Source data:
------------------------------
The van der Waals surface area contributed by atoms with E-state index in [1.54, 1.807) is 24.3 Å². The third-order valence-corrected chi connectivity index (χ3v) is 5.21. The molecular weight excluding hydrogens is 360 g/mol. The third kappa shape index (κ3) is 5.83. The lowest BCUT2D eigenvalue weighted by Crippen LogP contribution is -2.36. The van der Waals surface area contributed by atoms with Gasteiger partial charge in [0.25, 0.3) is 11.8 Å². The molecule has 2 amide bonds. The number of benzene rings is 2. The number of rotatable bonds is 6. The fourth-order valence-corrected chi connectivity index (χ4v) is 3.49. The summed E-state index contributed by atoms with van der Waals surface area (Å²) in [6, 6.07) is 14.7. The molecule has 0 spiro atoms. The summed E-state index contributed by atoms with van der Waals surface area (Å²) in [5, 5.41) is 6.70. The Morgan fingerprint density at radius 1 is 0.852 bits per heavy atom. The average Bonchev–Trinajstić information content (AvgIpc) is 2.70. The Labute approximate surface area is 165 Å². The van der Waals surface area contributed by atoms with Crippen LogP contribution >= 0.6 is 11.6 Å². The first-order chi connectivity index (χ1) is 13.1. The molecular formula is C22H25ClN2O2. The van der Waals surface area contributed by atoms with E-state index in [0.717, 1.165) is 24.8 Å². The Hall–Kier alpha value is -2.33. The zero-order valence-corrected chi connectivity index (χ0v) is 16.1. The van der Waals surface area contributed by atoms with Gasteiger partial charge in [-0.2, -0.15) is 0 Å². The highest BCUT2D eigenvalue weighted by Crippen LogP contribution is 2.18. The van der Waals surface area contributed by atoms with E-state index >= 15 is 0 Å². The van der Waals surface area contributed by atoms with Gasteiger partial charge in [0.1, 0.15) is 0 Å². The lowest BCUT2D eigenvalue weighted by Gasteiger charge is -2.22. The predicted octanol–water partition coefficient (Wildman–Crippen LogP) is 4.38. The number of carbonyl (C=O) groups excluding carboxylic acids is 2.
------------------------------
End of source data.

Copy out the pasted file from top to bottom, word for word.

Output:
The van der Waals surface area contributed by atoms with E-state index in [1.54, 1.807) is 24.3 Å². The third-order valence-corrected chi connectivity index (χ3v) is 5.21. The molecular weight excluding hydrogens is 360 g/mol. The third kappa shape index (κ3) is 5.83. The lowest BCUT2D eigenvalue weighted by Crippen LogP contribution is -2.36. The van der Waals surface area contributed by atoms with Gasteiger partial charge in [0.25, 0.3) is 11.8 Å². The molecule has 2 amide bonds. The number of benzene rings is 2. The number of rotatable bonds is 6. The fourth-order valence-corrected chi connectivity index (χ4v) is 3.49. The summed E-state index contributed by atoms with van der Waals surface area (Å²) in [6, 6.07) is 14.7. The molecule has 0 spiro atoms. The summed E-state index contributed by atoms with van der Waals surface area (Å²) in [5, 5.41) is 6.70. The Morgan fingerprint density at radius 1 is 0.852 bits per heavy atom. The average Bonchev–Trinajstić information content (AvgIpc) is 2.70. The Labute approximate surface area is 165 Å². The van der Waals surface area contributed by atoms with Crippen LogP contribution >= 0.6 is 11.6 Å². The first-order chi connectivity index (χ1) is 13.1. The molecular formula is C22H25ClN2O2. The van der Waals surface area contributed by atoms with E-state index in [0.717, 1.165) is 24.8 Å². The Hall–Kier alpha value is -2.33. The zero-order valence-corrected chi connectivity index (χ0v) is 16.1. The van der Waals surface area contributed by atoms with Gasteiger partial charge in [-0.2, -0.15) is 0 Å². The highest BCUT2D eigenvalue weighted by Crippen LogP contribution is 2.18. The van der Waals surface area contributed by atoms with E-state index >= 15 is 0 Å². The van der Waals surface area contributed by atoms with Gasteiger partial charge in [0.1, 0.15) is 0 Å². The lowest BCUT2D eigenvalue weighted by Gasteiger charge is -2.22. The predicted octanol–water partition coefficient (Wildman–Crippen LogP) is 4.38. The number of carbonyl (C=O) groups excluding carboxylic acids is 2.